Early Learning Tips

children born ready to learn

 

 

 

 

 

 

 

 

 

 

 


How to Support Early Learning and Language Development

Talking

Talking to your child will give them lots of examples of how to use words to share ideas and get information. The more you talk to your child, the more opportunities they have to learn how to express themselves and understand what others are saying.

  • Talk through or comment on your family's routines. For example, when washing hands you can say, "We are washing our hands. We are making lots of big bubbles."
  • Comment on your child's actions or objects.
  • Respond to your child's nonverbal communications with words. For example, you can say, "I see you reaching for the blocks. Would you like to play with the blocks?"
  • Ask questions and pause for answers. If your child isn't talking yet, provide the answers to your questions.

Reading

Your home is where your child will get his or her first experiences with books and reading. It's never too early to start, so pick up a book and start reading aloud to your child today!

  • Make reading aloud a part of your daily bedtime routine.
  • Make the story come alive by reading with fun and excitement in your voice. Try loud, soft or silly voices.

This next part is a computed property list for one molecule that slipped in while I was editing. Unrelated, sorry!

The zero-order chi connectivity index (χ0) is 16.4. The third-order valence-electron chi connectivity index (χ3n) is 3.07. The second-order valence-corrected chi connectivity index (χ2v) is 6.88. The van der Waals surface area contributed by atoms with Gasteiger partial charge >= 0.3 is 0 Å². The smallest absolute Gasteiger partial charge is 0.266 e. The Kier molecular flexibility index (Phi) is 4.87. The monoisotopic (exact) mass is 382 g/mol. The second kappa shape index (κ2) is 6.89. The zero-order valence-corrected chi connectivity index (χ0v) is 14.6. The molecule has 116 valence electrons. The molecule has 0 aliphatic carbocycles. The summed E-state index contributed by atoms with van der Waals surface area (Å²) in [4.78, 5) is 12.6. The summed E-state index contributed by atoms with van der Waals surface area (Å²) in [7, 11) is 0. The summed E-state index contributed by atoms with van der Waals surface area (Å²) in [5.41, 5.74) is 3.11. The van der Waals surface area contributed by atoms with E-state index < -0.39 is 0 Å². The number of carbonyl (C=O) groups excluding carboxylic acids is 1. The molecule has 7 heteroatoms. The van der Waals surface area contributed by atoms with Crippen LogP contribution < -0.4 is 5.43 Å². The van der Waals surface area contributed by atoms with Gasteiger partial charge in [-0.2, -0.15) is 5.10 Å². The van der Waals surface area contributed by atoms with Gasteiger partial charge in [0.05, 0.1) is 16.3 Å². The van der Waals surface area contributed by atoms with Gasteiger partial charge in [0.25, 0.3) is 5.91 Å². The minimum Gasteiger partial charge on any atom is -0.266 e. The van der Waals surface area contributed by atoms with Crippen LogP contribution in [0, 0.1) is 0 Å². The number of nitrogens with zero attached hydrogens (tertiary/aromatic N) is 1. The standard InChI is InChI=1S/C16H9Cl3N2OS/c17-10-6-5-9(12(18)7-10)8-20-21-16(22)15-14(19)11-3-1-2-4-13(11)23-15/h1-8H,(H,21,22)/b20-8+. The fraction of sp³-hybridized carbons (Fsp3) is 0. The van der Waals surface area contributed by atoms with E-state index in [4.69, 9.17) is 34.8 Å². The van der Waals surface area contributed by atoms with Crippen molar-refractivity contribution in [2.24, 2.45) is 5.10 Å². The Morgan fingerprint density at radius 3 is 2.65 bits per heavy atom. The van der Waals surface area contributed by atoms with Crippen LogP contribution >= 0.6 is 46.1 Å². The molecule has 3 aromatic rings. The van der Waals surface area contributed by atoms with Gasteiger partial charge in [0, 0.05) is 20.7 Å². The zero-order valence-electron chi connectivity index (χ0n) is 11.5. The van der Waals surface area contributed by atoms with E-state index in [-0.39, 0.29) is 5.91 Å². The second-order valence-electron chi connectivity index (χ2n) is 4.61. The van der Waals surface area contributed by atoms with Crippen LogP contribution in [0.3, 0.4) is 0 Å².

• Go to your local library to get more books. When your child is old enough, let them choose which ones to bring home.
  • Infants (6 months-12 months) do best with board books that are sturdy and brightly-colored. The most suitable books will have pictures of things they see every day - balls, bottles, chairs, dogs, etc.
  • Younger toddlers (12-24 months) enjoy sturdy books that they can handle and carry. They like books that show children doing similar things like sleeping, eating and playing.
  • Older toddlers (24-36 months) enjoy books with pictures and names of many different things, silly books and funny books, books with rhyme and rhythm, and repeated text they can learn by heart.
  • Preschoolers (3-5 years) like books that tell stories. They enjoy reading about going to school or daycare, learning about different places, counting books, alphabet books and search and find books.

 

Sources:
"More Than Baby Talk" by Nicole Gardner-Neblett and Kathleen Cranley Gallagher
Reach Out and Read

 

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